The very first sight of the Sainji village made a deep imprint on my mind. The rustic look, the earthy smell and the colourful houses were enticing enough. It was a sheer visual delight. The golden coloured hung corns dominated the tiny village situated on a hilltop.
The courtyard was filled with red chilies and rice grains, sunned on those colourful rugs. The traditional Pahari wooden house added the much needed charm to this picturesque village right in the centre. It was during my recent visit to the Rokeby Manor in Landour, when I got to know about the corn village. The name was so intriguing that I decide to explore it the very first day.
The sound of giggles suddenly became louder as the women returned from the field and indulged in a leisurely chat amongst themselves. Those shimmered smiles of the women and wondering eyes, as if they were asking for my whereabouts. That shyness to start the conversation was evident on their faces.
I could not stay away from joining them in that candid chat without any hesitation. I did not realize when I became a part of them. Talking with the locals and sharing the laughter, I bonded with them so well that I no longer was a stranger in their land anymore.
Nestled on a hilltop in the Tehri Garhwal district in Uttarakhand, Sainji village is one of the prettiest villages I had ever come across. Only 20 km away from the famous tourist destination Mussoorie, the village will amaze you with its hanging golden corns in each house.
The villagers are using unique techniques to preserve it. They have mastered the art of drying the corn within their homes. They first let these corns dry and then preserve the seeds for the next year. While having a conversation with the villagers, I was informed that after harvesting these corns, these are hung in each house and they remain that way throughout the year to cultivate it in the next year.
If you pan around, all one can see are the bunch of corns hung upside down in each corner. Luckily I was there at the right time, since September and October are considered as the harvesting months.
The food habit of any place is conditioned by the weather and also the kind of crops that gets cultivated in the region. After wheat and rice, the maze is the one of the main agricultural crops this region produces. That’s why the use of corn flour is dominant in the kitchen of this region than other places. I don’t wonder anymore, why this village is called Corn Village.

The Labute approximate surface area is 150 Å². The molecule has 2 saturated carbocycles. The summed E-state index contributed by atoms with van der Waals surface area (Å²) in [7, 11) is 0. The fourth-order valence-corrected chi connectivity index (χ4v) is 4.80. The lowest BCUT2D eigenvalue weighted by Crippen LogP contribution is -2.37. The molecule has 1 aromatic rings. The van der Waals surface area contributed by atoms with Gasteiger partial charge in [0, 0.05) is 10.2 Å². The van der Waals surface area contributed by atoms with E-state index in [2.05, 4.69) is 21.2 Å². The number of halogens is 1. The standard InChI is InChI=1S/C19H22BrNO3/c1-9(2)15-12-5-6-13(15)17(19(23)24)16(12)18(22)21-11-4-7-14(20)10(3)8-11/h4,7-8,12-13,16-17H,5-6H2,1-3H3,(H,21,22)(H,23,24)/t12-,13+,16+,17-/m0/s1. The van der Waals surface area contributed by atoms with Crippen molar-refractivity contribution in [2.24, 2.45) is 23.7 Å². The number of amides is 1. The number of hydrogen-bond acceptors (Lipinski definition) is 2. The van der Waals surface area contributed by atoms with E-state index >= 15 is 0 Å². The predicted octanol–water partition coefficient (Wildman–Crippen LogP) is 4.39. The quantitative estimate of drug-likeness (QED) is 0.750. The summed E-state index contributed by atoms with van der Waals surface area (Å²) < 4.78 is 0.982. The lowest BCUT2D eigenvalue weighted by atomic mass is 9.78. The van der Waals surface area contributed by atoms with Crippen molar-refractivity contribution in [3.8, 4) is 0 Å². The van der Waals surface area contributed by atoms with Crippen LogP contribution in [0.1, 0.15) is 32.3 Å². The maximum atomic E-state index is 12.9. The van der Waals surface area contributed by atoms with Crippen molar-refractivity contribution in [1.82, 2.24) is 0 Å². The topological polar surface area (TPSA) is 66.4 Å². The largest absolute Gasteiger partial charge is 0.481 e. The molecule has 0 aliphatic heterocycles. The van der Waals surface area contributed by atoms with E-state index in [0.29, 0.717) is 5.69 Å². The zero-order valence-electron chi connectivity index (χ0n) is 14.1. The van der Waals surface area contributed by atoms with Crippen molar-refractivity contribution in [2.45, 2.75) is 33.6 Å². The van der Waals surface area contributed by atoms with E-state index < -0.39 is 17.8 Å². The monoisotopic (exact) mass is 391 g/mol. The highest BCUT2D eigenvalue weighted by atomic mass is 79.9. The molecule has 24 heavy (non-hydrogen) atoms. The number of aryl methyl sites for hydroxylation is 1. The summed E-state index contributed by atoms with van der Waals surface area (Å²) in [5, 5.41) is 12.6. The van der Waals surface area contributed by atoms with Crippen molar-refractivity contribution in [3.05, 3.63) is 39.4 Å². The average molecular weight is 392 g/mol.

I learnt that many of the luxury hotels in Mussoorie have started taking their guests to the Rural Tours, which includes a visit to corn villages like Sainji and Bhatoli , sampling authentic pahardi cuisines and getting a taste of the true rustic lifestyle of the people. By doing this, they are opening the villages to the world and also creating a kind of curiosity to explore these hidden places. It also helps in enhancing the economic development of these villages in many ways.
As I was strolling around the village, I came across an old woman. Far away from the hue and cry, the alluring landscape to fall back and the bright sunlight to accompany, the aged woman was simply enjoying her hukka.
With the traditional attire, wrinkled face, and a gracious smile on her face, made me wonder about the simple pleasures of life. Life seems blissful when you know how to live it without many hassles. When I approached her for a photograph, she was willing to pose for the shutterbug. The selfless love and the graceful smile of that old woman still lingers around me.
I came back with a sweet bundle of smiles on my face. The smiles that speak a lot of my abundant joy that I found in a tiny village like Sainji, far away from the concrete jungles.
Note : I was invited by Rokeby Manor , Landour
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